Children of Invention, Directed by Tze Chun, 2008

I can’t say that watching this film was an enjoyable experience, but it was a poignant one. Following the two young children Raymond and Tina as they roam around Boston is as close to cinematic purity as one is likely to see this year. The two young leads are free of the common child actor tics like cloying sentimentality or broad over-acting. Drawn faces and slumped shoulders tell a story much more nuanced than dialogue could ever approximate. Chris Teague’s cinematography is deceptively simple. Moments like the realization of the “Sold” sign on the lawn of their old house or a slice of pepperoni pizza being eaten on the street resonate as seminal moments in the lives of these youngsters. The framing captures the intimacy of their cut-out existence, cut–out from society, from normality, from reality. They will never forget this time, and nor will we.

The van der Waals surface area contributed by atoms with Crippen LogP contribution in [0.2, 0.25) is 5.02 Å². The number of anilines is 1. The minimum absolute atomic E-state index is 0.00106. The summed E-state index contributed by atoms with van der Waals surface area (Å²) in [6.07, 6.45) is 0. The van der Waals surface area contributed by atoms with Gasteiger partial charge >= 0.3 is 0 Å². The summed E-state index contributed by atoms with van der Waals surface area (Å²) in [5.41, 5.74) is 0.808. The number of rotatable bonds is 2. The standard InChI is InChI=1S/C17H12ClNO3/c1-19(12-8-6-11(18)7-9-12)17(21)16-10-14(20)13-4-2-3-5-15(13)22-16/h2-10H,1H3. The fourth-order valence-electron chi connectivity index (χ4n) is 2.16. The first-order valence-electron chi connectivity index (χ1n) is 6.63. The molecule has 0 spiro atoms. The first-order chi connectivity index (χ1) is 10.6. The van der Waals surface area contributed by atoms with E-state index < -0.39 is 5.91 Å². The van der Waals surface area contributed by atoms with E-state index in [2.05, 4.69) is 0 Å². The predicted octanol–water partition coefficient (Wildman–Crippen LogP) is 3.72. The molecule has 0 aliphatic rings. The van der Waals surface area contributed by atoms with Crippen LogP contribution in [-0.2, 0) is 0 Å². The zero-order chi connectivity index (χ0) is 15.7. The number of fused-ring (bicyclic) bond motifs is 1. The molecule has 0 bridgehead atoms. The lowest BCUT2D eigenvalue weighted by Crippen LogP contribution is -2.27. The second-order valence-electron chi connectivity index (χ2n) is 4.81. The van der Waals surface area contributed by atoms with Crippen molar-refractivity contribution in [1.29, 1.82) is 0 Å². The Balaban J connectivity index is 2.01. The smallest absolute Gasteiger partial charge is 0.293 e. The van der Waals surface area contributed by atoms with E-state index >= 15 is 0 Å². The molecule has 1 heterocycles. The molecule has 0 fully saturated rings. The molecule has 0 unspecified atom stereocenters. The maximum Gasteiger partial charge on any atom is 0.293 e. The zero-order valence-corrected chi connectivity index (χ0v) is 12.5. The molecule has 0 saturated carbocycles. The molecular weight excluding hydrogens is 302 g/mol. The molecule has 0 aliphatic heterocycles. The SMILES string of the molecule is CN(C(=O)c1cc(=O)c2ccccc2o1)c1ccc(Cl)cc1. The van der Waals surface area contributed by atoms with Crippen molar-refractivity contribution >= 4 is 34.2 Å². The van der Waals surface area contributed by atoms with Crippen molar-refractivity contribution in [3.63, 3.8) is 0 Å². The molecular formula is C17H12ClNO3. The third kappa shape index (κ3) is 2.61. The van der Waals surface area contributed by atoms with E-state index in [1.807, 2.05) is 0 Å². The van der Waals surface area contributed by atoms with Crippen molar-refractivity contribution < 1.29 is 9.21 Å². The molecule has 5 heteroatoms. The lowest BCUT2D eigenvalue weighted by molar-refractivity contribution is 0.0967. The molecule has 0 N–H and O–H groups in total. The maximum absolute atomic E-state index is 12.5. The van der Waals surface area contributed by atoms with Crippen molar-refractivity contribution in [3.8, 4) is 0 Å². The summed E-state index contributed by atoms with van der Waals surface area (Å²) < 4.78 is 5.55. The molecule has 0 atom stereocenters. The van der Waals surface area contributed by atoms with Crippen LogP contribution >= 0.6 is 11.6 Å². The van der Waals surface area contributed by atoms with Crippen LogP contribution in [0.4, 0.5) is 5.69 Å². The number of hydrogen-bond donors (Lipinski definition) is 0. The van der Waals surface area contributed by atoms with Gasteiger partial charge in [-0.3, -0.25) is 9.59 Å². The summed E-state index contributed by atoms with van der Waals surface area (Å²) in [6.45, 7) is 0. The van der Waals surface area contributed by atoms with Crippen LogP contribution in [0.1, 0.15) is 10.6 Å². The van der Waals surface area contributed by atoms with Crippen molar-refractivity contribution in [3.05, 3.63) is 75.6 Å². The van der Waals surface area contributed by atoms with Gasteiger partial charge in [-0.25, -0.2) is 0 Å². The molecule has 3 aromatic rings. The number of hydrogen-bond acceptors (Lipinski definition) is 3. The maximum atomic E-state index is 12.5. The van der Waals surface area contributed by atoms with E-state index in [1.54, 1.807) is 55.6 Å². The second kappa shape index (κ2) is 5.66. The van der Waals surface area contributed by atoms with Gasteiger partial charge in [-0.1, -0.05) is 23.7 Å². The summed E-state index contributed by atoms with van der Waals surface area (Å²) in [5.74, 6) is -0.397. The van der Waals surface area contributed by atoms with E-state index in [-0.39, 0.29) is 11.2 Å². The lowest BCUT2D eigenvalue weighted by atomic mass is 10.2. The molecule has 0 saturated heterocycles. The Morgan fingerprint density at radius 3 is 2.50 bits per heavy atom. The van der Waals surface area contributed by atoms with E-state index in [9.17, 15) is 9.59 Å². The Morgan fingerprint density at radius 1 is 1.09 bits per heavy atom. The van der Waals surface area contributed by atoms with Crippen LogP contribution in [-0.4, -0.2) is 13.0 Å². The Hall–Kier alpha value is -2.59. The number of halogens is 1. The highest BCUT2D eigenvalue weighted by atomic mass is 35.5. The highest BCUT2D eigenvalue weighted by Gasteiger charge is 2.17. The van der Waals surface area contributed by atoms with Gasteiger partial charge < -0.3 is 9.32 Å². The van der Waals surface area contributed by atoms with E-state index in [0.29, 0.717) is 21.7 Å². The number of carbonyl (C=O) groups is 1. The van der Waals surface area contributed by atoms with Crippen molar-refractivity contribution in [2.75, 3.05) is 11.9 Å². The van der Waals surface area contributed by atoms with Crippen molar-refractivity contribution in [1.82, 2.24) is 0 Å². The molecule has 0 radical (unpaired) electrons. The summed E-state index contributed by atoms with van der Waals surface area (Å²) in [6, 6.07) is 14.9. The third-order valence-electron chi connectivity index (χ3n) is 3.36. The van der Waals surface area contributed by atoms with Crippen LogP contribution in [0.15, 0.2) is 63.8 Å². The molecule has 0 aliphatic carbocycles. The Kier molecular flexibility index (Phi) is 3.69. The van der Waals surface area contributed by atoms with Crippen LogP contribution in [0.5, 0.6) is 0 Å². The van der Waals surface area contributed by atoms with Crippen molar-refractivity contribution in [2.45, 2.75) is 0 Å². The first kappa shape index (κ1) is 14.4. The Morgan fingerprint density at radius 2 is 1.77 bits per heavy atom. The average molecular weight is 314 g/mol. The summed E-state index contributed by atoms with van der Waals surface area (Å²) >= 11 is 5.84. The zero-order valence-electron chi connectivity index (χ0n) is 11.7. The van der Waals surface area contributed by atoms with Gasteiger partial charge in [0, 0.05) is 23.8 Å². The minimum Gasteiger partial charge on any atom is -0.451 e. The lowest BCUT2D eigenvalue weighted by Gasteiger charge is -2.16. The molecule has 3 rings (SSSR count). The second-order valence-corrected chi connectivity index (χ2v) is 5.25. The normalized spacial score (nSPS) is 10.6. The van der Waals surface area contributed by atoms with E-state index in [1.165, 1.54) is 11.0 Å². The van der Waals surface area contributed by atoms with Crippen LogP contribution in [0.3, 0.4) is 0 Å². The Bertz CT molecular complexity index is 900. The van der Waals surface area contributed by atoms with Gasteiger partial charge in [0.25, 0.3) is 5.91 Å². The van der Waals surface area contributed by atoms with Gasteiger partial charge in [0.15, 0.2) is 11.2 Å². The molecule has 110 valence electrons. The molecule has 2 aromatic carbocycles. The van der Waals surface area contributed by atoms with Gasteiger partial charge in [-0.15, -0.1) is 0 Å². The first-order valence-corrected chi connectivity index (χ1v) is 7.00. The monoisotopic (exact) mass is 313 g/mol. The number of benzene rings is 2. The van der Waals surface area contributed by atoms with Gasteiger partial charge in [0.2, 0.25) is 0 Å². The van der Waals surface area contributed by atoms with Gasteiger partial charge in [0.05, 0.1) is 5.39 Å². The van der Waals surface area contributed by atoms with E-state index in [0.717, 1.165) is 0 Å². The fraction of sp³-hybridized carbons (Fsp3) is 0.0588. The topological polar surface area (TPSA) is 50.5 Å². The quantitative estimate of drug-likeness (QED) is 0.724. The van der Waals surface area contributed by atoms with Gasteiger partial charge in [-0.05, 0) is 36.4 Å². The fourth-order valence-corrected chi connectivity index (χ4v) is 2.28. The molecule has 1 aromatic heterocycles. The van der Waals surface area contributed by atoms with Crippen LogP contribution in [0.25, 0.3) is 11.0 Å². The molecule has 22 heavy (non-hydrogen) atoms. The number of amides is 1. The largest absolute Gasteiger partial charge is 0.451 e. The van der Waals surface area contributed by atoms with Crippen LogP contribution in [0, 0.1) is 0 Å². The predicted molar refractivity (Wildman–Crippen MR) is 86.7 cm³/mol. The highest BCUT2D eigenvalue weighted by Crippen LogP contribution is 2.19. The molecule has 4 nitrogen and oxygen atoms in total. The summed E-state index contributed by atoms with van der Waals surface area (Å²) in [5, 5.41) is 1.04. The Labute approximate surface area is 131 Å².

The final night of the festival is a celebration. The closing film this year is Fruit Fly. It is unlike anything else you will see in a theater I guarantee. Here are just a few reasons why: insanely catchy pop tunes that will swim in your head relentlessly for days after viewing; dazzling, funny special effects that re-imagine the San Francisco skyline as an electronic game board, Asian characters devoid of clichéd stereotypes, and an infectious sense of freedom which enlivens everything from the dialogue to the title sequence.

Fruit Fly, Directed by H.P. Mendoza, 2008

H.P. Mendoza has crafted a pitch perfect (literally) homage to post-college bravura. The lead, a Filipino-American named Bethesda (L.A. Renigen) is on a sojourn to finish her one-woman play about the search for her biological parents. En route she realizes that she is a fag hag, criminally horny, and a pretty vulnerable performer. Watch this film with a big group. It has that sort of energy that can only be dissipated by bantering back and forth and talking to the screen. You will leave just a little lighter on your feet.

– Wayne Lorenzo Titus